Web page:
How thyroid diseases are treated


Hyperthyroidism:

Once your overactive thyroid is diagnosed by blood tests, therapy will reflect the type of your hyperthyroidism, your age and health status, and how serious the overactivity is. The treatment options are:

Anti-thyroid drugs, which prevent the thyroid gland to produce new thyroid hormones without destroying the thyroid gland6

Radioactive iodine radiation, which destroys thyroid tissue and stops thyroid hormone production6

Surgical removal of parts or of the whole thyroid gland6 The last two options will lead to hypothyroidism, which is managed by adding levothyroxine

In women, having radioactive iodine treatment before becoming pregnant usually eliminates the need for antithyroid drugs. For prophylactic reasons a woman should wait at least six months after radioactive iodine treatment before trying to become pregnant.5 Men who have had radioiodine treatment should wait four months before fathering a child.5

Hypothyroidism:

Once your underactive thyroid is diagnosed by blood tests your physician will prescribe the missing thyroid hormones by T4 replacement. You will be given levothyroxine, a synthetic thyroxine that works exactly like the thyroid hormone produced by your thyroid gland7, which usually improves or normalizes menstrual irregularities in women and sperm abnormalities and erectile dysfunction in men, thus restoring fertility.5 If your hypothyroidism results from too little iodine in your diet, you will be given iodine supplements.

Mild hypothyroidism

When your thyroid hormone levels are only slightly abnormal (subclinical), your doctor may simply monitor your thyroid function, because there is no consensus on the benefits of treating patients with subclinical thyroid disease. Ask your doctor if he or she will treat your thyroid problem more aggressively to restore your fertility. When it comes to pregnancy, even mild untreated hypothyroidism in the mother is treated with thyroid hormone replacement therapy to prevent an adverse effect on brain development of the baby.14

References

  • 1- Poppe, K, Glinoer D, Tournaye H et al. Thyroid function and assisted reproduction. In: The Thyroid and Reproduction, METS Riga 2008. Georg Thieme Verlag
  • Stuttgart 2009; 33-38.
  • 2- American Thyroid Association. General Information (2012) http://www.thyroid.org/thyroid-eventseducation-media/about-hypothyroidism Accessed October 2012.
  • 3- Healy DL, Trounson AO, Andersen AN. Female infertility: causes and treatment. Lancet 1994; 343:1539–1544.
  • 4- Meikle AW. The interrelationship between thyroid dysfunction and hypogonadism in men and boys. Thyroid 2004; 14 (Suppl 1): S17-S25.
  • 5- Krassas GE, Poppe K, Glinoer D (2010) Thyroid function and human reproductive health. Endocr.Rev. 2010 31:702-755.
  • 6- The American Thyroid Association (2012) Hyperthyroidism http://www.thyroid.org/what-is-hyperthyroidism/Accessed October 2012.
  • 7- The American Thyroid Association (2012) Hypothyroidism Brochure. http://www.thyroid.org/whatis-hypothyroidism Accessed October 2012.
  • 8- Bercovici JP. Menstrual irregularities and thyroid diseases. Feuillets de biologie 2000; 74: 1063-1070.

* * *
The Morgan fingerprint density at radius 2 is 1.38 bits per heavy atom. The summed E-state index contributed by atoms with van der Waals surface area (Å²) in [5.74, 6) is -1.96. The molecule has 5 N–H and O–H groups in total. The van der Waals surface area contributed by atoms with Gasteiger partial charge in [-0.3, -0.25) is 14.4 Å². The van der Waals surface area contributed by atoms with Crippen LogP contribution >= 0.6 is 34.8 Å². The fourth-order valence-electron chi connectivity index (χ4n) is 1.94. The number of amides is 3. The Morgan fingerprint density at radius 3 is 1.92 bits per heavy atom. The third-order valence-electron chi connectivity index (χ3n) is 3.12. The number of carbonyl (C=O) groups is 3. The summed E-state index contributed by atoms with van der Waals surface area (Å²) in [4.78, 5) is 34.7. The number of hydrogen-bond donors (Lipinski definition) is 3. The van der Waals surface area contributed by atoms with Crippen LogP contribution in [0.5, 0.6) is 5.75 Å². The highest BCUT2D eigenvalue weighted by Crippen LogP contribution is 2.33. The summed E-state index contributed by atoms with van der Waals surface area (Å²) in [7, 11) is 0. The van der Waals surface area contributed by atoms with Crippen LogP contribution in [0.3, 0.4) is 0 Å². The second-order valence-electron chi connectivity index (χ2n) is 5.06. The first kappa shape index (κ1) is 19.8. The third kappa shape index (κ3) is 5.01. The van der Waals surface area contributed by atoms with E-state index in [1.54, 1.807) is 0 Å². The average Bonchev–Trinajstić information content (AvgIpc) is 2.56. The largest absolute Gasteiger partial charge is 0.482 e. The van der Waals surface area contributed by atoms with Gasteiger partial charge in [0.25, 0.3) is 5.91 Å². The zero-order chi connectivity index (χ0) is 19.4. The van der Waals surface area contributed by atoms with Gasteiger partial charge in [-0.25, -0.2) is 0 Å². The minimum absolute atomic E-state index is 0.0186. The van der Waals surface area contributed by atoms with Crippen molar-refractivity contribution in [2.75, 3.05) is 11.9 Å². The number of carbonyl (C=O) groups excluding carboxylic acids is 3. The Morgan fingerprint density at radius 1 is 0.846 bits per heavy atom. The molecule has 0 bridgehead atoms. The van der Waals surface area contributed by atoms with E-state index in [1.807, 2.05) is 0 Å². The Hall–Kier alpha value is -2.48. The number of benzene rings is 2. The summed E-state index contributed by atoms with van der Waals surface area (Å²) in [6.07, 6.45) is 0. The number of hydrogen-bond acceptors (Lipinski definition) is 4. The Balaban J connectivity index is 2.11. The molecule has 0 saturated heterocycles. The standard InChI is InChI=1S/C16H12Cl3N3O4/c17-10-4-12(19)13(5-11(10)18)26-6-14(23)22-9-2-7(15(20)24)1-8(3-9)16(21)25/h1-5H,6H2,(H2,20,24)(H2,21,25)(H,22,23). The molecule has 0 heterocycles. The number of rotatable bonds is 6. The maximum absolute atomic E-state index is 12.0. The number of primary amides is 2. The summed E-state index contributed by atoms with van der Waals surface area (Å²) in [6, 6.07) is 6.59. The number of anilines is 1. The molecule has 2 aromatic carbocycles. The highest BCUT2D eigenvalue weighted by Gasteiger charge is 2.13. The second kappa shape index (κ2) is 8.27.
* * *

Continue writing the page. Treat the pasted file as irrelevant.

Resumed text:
• 9- Vanderpump MPJ, Tunbridge WMG, French JM et al. The incidence of thyroid disorders in the community: A twenty-year follow-up of the Whickham Survey. Clin
  • Endocrinol 1995; 43: 55-69.
  • 10- Green BB, Weiss NS, Daling JR. Risk of ovulatory infertility in relation to body weight. Fertility and Sterility 1988; 50 (5): 721-726.
  • 11- The Hormone Foundation’s Patient Guide to the Management of Maternal Hypothyroidism Before, During, and After Pregnancy. De Groot LJ, Stagnaro-Green A,
  • Vigersky R, The Hormone Foundation 2007 http://www.hormone.org/Resources/Patient_Guides/upload/mgmt-maternal-hypothyroidism-070609-2.pdf.
  • Accessed October 2012.
  • 12- Grassi G, Balsamo A, Ansaldi C et al. Thyroid autoimmunity and infertility. Gynecol Endocrinol 2001; 15: 389–396.
  • 13- Beyond Infertility. Polycystic Ovary Syndrome (PCOS). U.S. DEPARTMENT OF HEALTH AND HUMAN SERVICES. National Institutes of Health; Eunice Kennedy
  • Shriver National Institute of Child Health and Human Development 2008 http://www.nichd.nih.gov/publications/pubs/upload/PCOS_booklet.pdf.
  • Accessed October 2012.
  • 14- De Groot L, Abalovich M, Alexander EK, Amino N, Barbour L et al. Management of Thyroid Dysfunction during Pregnancy and Postpartum: An Endocrine Society
  • Clinical Practice Guideline. J Clin Endocrinol Metab 2012; 97 (8): 2543-2565.
  • If you want to know more about thyroid and fertility, visit the following websites:
  • http://www.thyroidweek.com/
    Patient information provided for International Thyroid Awareness Week
  • http://www.hormone.org/
    Patient information by the Endocrine Society
  • www.fertility.com
    Patient information by Merck Serono
  • http://www.webwiki.de/thyroid-fed.org
    Patient information by the Thyroid Federation International
  • www.thyroid.org
    Patient information on thyroid health published by the American Thyroid Association (ATA)
  • The information in this website is not intended as a substitute for informed medical advice. You must consult a suitably qualified healthcare professional on any problem or matter which is covered by any information in this website before taking any action.
    This website was created in November 2012.
    Please refer to the Privacy and Legal Statement on the aforesaid website when reading this.